# Is it possible to express inequality constraints as equality constraints?

For quadratic programming, the objective function is:

$$\text{min } \frac{1}{2}x^TQx + c^Tx$$

Subject to: $$Ax \leq b$$

These QP-solvers that can only handle inequality constraints are the most simplest QP-solvers. But adding an equality constraints together with the inequality constraints, can turn the QP-solver to a much more advanced QP-solver.

I got therefore a question. What if I could do like this:

Subject to: $$Ax \leq b$$ $$Gx \leq d$$ $$-Gx \leq -d$$

For example if $$G = 5$$ and $$d = 7$$. Assume that we say $$x = 0.5$$

5*0.5 <= 7.0 // Yes
-5*0.5 <= -7.0 // No


If I say $$x = 1.4$$

5*1.4 <= 7.0 // Yes
-5*1.4 <= -7.0 // Yes


If I say $$x = 1.5$$

5*1.5 <= 7.0 // No
-5*1.5 <= -7.0 // Yes


Question:

By using the same inequality constraints, but adding a negative sign on both sides, does this turn two inequality constraints into an equality constraint?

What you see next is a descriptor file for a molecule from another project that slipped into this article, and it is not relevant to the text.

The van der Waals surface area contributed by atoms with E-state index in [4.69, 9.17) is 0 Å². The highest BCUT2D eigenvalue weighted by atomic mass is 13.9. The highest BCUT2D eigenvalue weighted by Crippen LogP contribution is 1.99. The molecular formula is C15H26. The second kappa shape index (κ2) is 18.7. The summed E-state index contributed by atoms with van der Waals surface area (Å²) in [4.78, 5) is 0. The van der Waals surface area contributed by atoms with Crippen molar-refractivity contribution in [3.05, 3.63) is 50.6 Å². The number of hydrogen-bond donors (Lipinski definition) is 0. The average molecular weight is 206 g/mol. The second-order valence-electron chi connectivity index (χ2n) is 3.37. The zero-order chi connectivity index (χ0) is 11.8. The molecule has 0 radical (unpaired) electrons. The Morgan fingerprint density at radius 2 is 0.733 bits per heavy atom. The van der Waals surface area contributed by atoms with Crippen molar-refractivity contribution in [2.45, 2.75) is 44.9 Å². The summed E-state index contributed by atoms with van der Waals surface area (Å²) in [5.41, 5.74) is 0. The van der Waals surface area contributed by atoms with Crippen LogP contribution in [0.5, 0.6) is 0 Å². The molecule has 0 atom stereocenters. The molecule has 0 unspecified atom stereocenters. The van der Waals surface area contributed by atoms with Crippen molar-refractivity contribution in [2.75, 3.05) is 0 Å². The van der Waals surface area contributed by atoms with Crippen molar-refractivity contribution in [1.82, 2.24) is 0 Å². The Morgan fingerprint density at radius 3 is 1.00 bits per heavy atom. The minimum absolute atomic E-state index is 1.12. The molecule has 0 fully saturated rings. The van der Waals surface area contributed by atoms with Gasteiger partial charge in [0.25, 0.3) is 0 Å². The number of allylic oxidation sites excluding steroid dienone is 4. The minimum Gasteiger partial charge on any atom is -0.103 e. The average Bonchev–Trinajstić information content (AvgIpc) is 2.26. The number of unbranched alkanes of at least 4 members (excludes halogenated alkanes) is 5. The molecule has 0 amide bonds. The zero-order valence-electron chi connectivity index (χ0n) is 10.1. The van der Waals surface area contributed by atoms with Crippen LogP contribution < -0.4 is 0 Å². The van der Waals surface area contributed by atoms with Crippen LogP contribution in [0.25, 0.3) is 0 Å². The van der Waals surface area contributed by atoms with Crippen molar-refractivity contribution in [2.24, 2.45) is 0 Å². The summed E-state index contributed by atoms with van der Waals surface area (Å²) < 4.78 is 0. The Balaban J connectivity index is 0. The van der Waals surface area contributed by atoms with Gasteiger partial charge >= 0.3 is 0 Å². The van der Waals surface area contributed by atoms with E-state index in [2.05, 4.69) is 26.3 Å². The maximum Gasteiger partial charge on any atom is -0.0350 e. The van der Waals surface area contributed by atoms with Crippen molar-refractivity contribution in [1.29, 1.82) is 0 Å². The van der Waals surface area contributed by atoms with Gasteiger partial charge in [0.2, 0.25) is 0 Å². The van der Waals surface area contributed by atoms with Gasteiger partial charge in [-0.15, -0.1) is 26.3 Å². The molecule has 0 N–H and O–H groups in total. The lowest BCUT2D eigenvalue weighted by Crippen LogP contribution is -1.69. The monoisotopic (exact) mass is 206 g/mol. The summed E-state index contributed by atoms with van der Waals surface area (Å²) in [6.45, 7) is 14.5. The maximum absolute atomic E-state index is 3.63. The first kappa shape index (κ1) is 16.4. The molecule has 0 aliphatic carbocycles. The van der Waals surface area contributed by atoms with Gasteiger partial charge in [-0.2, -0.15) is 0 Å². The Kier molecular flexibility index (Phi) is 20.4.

$$Gx = d$$

Or is it important to have some kind of a small number $$\epsilon$$ ?

$$Gx \leq d + \epsilon$$ $$-Gx \leq -d - \epsilon$$

Yes it works!

Q = [1.200 -5.1000; -5.1000 26.0000];
c = [-2; -6];

% Inequality constraints
A = [1 1; -1 2; 2 1];
b = [2; 2; 3];

% "Equality" constraints
Aeq = [3 6; 3 1];
beq = [5; 1];

% Internal QP-solver for GNU Octave
[x, ~, info] = qp([], Q, c, Aeq, beq, [], [], [], A, b)

% Internal QP-solver for GNU Octave
[x, ~, info] = qp([], Q, c, [], [], [], [], [], [A;Aeq;-Aeq], [b;beq;-beq])

Output is:

x =

0.066667
0.800000

info =

scalar structure containing the fields:

solveiter = 1
info = 0

x =

0.066667
0.800000

info =

scalar structure containing the fields:

solveiter = 3
info = 0

>>


The only difference is that the QP-solver that using equality constraints as it should be used, was faster than the "trick".